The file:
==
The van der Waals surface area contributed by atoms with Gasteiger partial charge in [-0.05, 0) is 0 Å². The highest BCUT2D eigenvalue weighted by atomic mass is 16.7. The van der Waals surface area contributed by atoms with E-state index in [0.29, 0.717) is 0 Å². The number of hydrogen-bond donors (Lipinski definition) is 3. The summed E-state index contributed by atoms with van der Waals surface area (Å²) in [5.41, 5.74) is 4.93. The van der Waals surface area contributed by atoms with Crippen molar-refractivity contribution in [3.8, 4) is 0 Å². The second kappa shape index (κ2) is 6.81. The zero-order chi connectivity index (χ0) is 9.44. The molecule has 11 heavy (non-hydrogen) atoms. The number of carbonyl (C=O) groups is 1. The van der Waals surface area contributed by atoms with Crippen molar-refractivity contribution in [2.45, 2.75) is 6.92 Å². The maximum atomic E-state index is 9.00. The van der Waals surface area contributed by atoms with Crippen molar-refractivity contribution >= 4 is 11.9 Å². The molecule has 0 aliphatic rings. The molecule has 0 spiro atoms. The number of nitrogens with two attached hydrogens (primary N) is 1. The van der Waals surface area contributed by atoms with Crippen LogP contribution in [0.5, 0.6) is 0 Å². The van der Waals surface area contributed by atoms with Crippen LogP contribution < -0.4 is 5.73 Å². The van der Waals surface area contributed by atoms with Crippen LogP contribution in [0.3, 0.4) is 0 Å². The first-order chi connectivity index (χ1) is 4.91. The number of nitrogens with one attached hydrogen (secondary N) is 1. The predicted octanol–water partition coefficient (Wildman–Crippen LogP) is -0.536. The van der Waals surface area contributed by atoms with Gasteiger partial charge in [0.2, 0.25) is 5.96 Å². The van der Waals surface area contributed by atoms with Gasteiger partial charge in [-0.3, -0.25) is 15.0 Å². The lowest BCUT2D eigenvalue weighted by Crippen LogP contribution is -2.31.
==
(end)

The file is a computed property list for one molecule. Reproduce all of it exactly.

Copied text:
The van der Waals surface area contributed by atoms with Gasteiger partial charge in [-0.05, 0) is 0 Å². The highest BCUT2D eigenvalue weighted by atomic mass is 16.7. The van der Waals surface area contributed by atoms with E-state index in [0.29, 0.717) is 0 Å². The number of hydrogen-bond donors (Lipinski definition) is 3. The summed E-state index contributed by atoms with van der Waals surface area (Å²) in [5.41, 5.74) is 4.93. The van der Waals surface area contributed by atoms with Crippen molar-refractivity contribution in [3.8, 4) is 0 Å². The second kappa shape index (κ2) is 6.81. The zero-order chi connectivity index (χ0) is 9.44. The molecule has 11 heavy (non-hydrogen) atoms. The number of carbonyl (C=O) groups is 1. The van der Waals surface area contributed by atoms with Crippen molar-refractivity contribution in [2.45, 2.75) is 6.92 Å². The maximum atomic E-state index is 9.00. The van der Waals surface area contributed by atoms with Crippen molar-refractivity contribution >= 4 is 11.9 Å². The molecule has 0 aliphatic rings. The molecule has 0 spiro atoms. The number of nitrogens with two attached hydrogens (primary N) is 1. The van der Waals surface area contributed by atoms with Crippen LogP contribution in [0.5, 0.6) is 0 Å². The van der Waals surface area contributed by atoms with Crippen LogP contribution < -0.4 is 5.73 Å². The van der Waals surface area contributed by atoms with Crippen LogP contribution in [0.3, 0.4) is 0 Å². The first-order chi connectivity index (χ1) is 4.91. The number of nitrogens with one attached hydrogen (secondary N) is 1. The predicted octanol–water partition coefficient (Wildman–Crippen LogP) is -0.536. The van der Waals surface area contributed by atoms with Gasteiger partial charge in [0.2, 0.25) is 5.96 Å². The van der Waals surface area contributed by atoms with Gasteiger partial charge in [-0.3, -0.25) is 15.0 Å². The lowest BCUT2D eigenvalue weighted by Crippen LogP contribution is -2.31.